For those of you who’ve been reading this column for a little while, you’ll have noticed that one of the things that I am interested in is the growing of interactivity and programmability of the web. The growth of areas such as software as a service, web 2.0 all point to time when the internet will be able offer a much more personal experience than it does at present.
One of the more visible manifestations of Ajax is Microsoft’s Windows Live. Windows Live helps the user to pull all the various different information sources that they look at into one place, creating in effect your own personalised portal through which to gaze at the web. Have a look at Microsoft’s own description here.
I find these sorts of applications both useful and creepy at the same time, and it makes me wonder whether we are heading to the sort of future described in the wonderfully dark short web film ‘Epic 2014.’ This supposes a future in which Google and Amazon have merged to create the uber-portal Googlezon.
Googlezon provides users with the ultimate in personalised experiences. News that’s only relevant to them, concerning not so much world events, but the minutia of their and their friends’ daily lives. As a result interest in the bigger picture of world events is confined to the elite. To view this for yourself check out.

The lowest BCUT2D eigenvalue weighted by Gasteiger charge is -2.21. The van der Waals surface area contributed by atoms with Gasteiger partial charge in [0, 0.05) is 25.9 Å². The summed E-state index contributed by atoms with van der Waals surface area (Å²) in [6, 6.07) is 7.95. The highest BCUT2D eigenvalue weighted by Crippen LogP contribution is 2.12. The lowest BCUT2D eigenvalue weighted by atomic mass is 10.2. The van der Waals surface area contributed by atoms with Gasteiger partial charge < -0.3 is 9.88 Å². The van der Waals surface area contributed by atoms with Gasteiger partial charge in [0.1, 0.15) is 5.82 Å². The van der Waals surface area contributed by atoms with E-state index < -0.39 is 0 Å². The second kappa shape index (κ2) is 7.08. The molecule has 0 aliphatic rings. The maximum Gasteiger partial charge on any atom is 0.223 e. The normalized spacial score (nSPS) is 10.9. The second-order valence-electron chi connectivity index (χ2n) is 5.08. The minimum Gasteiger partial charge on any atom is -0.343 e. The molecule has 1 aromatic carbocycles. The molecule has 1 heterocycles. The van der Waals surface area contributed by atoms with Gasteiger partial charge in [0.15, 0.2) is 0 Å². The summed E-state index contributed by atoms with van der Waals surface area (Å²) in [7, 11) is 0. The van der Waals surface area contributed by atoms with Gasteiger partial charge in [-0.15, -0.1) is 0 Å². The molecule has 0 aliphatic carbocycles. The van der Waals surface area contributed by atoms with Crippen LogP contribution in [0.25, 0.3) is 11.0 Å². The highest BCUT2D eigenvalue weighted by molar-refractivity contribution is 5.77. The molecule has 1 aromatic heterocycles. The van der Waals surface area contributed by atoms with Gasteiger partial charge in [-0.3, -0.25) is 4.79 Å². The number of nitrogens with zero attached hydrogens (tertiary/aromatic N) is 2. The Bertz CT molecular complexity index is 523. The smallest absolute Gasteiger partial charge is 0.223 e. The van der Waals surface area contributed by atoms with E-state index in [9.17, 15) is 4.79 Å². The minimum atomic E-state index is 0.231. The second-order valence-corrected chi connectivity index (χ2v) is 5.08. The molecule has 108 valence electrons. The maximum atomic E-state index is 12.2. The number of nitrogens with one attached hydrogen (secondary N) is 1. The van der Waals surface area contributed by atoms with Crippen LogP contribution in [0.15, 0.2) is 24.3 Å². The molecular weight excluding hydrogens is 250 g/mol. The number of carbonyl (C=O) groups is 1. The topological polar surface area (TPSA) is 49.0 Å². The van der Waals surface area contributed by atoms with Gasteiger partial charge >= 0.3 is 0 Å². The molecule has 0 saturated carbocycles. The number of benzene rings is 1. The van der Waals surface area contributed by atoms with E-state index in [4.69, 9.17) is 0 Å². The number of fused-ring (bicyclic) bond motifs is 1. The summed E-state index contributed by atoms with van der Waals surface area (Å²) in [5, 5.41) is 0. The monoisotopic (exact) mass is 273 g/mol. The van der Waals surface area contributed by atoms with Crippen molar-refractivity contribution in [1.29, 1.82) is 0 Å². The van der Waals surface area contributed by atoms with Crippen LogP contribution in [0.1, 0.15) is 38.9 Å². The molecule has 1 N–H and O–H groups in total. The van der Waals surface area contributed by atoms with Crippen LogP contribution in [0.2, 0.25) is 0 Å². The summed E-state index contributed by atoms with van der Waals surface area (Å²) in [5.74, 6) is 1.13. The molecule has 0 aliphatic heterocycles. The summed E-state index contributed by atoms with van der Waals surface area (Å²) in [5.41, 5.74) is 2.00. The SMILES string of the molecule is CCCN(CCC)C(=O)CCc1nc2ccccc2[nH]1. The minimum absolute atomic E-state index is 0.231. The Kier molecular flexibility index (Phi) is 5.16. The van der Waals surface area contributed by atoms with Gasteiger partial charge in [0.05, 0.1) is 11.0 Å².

I don’t actually think that this will happen. I think that users will appreciate greater personalisation of the web, but not to the exclusion of everything else. Unfortunately only time will tell, so I look forward to revisiting the question 10 years from now (if this column’s still going.)
In the meantime it’s the e-crime congress this week, the annual gathering to talk through all that’s new in electronic crime. One of the dangers of a more personalised reactive web is the growth in the ways your patterns can be followed and you can be defrauded (and not only on your credit card.) To see what’s hot in the world of e-crime check out here.
I shall return with more babble later on this week.